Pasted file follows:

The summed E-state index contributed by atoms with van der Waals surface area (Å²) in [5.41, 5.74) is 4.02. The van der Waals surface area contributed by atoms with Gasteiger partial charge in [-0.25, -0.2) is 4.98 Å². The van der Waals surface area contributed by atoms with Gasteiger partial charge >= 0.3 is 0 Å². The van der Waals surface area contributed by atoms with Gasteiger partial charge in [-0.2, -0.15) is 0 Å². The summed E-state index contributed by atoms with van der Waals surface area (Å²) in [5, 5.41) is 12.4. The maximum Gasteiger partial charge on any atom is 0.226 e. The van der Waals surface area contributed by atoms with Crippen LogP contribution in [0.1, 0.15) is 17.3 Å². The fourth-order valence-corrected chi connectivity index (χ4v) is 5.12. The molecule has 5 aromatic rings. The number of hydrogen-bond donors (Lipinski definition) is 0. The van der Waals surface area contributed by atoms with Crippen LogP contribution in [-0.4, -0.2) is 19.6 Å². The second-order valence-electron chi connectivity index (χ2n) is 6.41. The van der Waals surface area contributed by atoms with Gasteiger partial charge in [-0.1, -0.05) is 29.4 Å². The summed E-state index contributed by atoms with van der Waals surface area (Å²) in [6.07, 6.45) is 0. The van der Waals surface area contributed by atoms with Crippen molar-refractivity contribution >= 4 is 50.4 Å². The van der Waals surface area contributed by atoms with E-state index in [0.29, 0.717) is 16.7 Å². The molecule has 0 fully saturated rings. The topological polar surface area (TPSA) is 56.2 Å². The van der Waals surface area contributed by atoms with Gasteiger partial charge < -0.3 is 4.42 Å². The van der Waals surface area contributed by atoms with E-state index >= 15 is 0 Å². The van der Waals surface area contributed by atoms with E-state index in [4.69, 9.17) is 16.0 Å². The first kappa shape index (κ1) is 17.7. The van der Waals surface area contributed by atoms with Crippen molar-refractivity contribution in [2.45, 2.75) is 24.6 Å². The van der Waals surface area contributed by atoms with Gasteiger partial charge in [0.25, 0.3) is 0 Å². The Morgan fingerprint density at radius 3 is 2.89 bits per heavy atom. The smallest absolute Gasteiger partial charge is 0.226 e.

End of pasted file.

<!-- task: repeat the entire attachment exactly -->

The summed E-state index contributed by atoms with van der Waals surface area (Å²) in [5.41, 5.74) is 4.02. The van der Waals surface area contributed by atoms with Gasteiger partial charge in [-0.25, -0.2) is 4.98 Å². The van der Waals surface area contributed by atoms with Gasteiger partial charge >= 0.3 is 0 Å². The van der Waals surface area contributed by atoms with Gasteiger partial charge in [-0.2, -0.15) is 0 Å². The summed E-state index contributed by atoms with van der Waals surface area (Å²) in [5, 5.41) is 12.4. The maximum Gasteiger partial charge on any atom is 0.226 e. The van der Waals surface area contributed by atoms with Crippen LogP contribution in [0.1, 0.15) is 17.3 Å². The fourth-order valence-corrected chi connectivity index (χ4v) is 5.12. The molecule has 5 aromatic rings. The number of hydrogen-bond donors (Lipinski definition) is 0. The van der Waals surface area contributed by atoms with Crippen LogP contribution in [-0.4, -0.2) is 19.6 Å². The second-order valence-electron chi connectivity index (χ2n) is 6.41. The van der Waals surface area contributed by atoms with Gasteiger partial charge in [-0.1, -0.05) is 29.4 Å². The summed E-state index contributed by atoms with van der Waals surface area (Å²) in [6.07, 6.45) is 0. The van der Waals surface area contributed by atoms with Crippen molar-refractivity contribution >= 4 is 50.4 Å². The van der Waals surface area contributed by atoms with E-state index in [0.29, 0.717) is 16.7 Å². The molecule has 0 fully saturated rings. The topological polar surface area (TPSA) is 56.2 Å². The van der Waals surface area contributed by atoms with Gasteiger partial charge < -0.3 is 4.42 Å². The van der Waals surface area contributed by atoms with E-state index >= 15 is 0 Å². The van der Waals surface area contributed by atoms with E-state index in [4.69, 9.17) is 16.0 Å². The first kappa shape index (κ1) is 17.7. The van der Waals surface area contributed by atoms with Crippen molar-refractivity contribution in [2.45, 2.75) is 24.6 Å². The van der Waals surface area contributed by atoms with Gasteiger partial charge in [0.25, 0.3) is 0 Å². The Morgan fingerprint density at radius 3 is 2.89 bits per heavy atom. The smallest absolute Gasteiger partial charge is 0.226 e.